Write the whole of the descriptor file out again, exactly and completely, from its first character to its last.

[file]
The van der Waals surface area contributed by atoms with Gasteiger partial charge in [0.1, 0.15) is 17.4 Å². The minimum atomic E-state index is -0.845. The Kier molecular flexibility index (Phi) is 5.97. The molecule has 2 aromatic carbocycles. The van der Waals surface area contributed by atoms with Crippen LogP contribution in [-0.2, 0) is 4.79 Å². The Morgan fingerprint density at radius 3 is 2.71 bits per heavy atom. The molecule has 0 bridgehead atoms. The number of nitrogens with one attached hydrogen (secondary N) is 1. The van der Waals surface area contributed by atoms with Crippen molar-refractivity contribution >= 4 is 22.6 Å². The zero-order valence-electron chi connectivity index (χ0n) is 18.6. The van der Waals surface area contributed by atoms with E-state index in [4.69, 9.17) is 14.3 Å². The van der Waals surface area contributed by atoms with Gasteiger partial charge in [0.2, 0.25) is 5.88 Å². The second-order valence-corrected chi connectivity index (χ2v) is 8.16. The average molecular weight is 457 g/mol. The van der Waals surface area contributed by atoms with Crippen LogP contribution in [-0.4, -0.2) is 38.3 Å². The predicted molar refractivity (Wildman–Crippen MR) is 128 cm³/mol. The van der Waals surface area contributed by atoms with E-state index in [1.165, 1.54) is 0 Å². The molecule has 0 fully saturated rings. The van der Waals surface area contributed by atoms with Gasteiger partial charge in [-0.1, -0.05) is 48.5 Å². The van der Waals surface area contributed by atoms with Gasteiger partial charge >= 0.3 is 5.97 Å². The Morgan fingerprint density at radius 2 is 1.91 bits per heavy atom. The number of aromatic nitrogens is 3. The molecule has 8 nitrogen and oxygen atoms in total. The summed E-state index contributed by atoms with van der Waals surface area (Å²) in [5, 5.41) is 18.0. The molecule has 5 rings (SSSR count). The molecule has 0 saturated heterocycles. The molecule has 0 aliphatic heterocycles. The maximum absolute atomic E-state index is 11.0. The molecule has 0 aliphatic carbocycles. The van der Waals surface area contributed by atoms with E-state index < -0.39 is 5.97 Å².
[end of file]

The van der Waals surface area contributed by atoms with Gasteiger partial charge in [0.1, 0.15) is 17.4 Å². The minimum atomic E-state index is -0.845. The Kier molecular flexibility index (Phi) is 5.97. The molecule has 2 aromatic carbocycles. The van der Waals surface area contributed by atoms with Crippen LogP contribution in [-0.2, 0) is 4.79 Å². The Morgan fingerprint density at radius 3 is 2.71 bits per heavy atom. The molecule has 0 bridgehead atoms. The number of nitrogens with one attached hydrogen (secondary N) is 1. The van der Waals surface area contributed by atoms with Crippen molar-refractivity contribution >= 4 is 22.6 Å². The zero-order valence-electron chi connectivity index (χ0n) is 18.6. The van der Waals surface area contributed by atoms with E-state index in [4.69, 9.17) is 14.3 Å². The van der Waals surface area contributed by atoms with Gasteiger partial charge in [0.2, 0.25) is 5.88 Å². The second-order valence-corrected chi connectivity index (χ2v) is 8.16. The average molecular weight is 457 g/mol. The van der Waals surface area contributed by atoms with Crippen LogP contribution in [-0.4, -0.2) is 38.3 Å². The predicted molar refractivity (Wildman–Crippen MR) is 128 cm³/mol. The van der Waals surface area contributed by atoms with E-state index in [1.165, 1.54) is 0 Å². The molecule has 0 fully saturated rings. The van der Waals surface area contributed by atoms with Gasteiger partial charge in [-0.1, -0.05) is 48.5 Å². The van der Waals surface area contributed by atoms with Gasteiger partial charge >= 0.3 is 5.97 Å². The Morgan fingerprint density at radius 2 is 1.91 bits per heavy atom. The number of aromatic nitrogens is 3. The molecule has 8 nitrogen and oxygen atoms in total. The summed E-state index contributed by atoms with van der Waals surface area (Å²) in [5, 5.41) is 18.0. The molecule has 5 rings (SSSR count). The molecule has 0 saturated heterocycles. The molecule has 0 aliphatic heterocycles. The maximum absolute atomic E-state index is 11.0. The molecule has 0 aliphatic carbocycles. The van der Waals surface area contributed by atoms with E-state index < -0.39 is 5.97 Å².